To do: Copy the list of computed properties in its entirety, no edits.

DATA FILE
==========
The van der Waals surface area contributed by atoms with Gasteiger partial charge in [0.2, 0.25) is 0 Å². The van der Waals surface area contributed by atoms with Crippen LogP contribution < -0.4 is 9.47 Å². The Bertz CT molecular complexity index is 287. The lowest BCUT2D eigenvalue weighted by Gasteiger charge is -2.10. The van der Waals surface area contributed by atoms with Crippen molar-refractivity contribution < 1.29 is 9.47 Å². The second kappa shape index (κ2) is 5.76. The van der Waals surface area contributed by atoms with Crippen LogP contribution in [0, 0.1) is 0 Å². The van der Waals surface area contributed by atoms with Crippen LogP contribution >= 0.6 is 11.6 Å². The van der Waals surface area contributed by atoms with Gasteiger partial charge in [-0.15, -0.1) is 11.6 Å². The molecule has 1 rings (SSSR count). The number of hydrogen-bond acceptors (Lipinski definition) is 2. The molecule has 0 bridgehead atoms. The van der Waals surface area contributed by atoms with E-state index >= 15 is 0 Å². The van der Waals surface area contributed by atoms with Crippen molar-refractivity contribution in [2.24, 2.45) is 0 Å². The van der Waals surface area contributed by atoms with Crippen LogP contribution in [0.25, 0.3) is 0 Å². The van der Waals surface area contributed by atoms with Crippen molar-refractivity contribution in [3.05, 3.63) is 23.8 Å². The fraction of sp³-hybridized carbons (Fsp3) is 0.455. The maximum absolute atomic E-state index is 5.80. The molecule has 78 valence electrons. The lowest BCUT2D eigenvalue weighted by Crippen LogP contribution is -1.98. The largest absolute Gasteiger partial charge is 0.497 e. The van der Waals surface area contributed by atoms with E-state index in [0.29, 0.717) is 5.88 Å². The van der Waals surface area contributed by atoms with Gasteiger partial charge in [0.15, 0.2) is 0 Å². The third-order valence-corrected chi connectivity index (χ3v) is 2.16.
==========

The van der Waals surface area contributed by atoms with Gasteiger partial charge in [0.2, 0.25) is 0 Å². The van der Waals surface area contributed by atoms with Crippen LogP contribution < -0.4 is 9.47 Å². The Bertz CT molecular complexity index is 287. The lowest BCUT2D eigenvalue weighted by Gasteiger charge is -2.10. The van der Waals surface area contributed by atoms with Crippen molar-refractivity contribution < 1.29 is 9.47 Å². The second kappa shape index (κ2) is 5.76. The van der Waals surface area contributed by atoms with Crippen LogP contribution in [0, 0.1) is 0 Å². The van der Waals surface area contributed by atoms with Crippen LogP contribution >= 0.6 is 11.6 Å². The van der Waals surface area contributed by atoms with Gasteiger partial charge in [-0.15, -0.1) is 11.6 Å². The molecule has 1 rings (SSSR count). The number of hydrogen-bond acceptors (Lipinski definition) is 2. The molecule has 0 bridgehead atoms. The van der Waals surface area contributed by atoms with E-state index >= 15 is 0 Å². The van der Waals surface area contributed by atoms with Crippen molar-refractivity contribution in [2.24, 2.45) is 0 Å². The van der Waals surface area contributed by atoms with Crippen LogP contribution in [0.25, 0.3) is 0 Å². The van der Waals surface area contributed by atoms with Crippen molar-refractivity contribution in [3.05, 3.63) is 23.8 Å². The fraction of sp³-hybridized carbons (Fsp3) is 0.455. The maximum absolute atomic E-state index is 5.80. The molecule has 78 valence electrons. The lowest BCUT2D eigenvalue weighted by Crippen LogP contribution is -1.98. The largest absolute Gasteiger partial charge is 0.497 e. The van der Waals surface area contributed by atoms with E-state index in [0.29, 0.717) is 5.88 Å². The van der Waals surface area contributed by atoms with Gasteiger partial charge in [0.15, 0.2) is 0 Å². The third-order valence-corrected chi connectivity index (χ3v) is 2.16.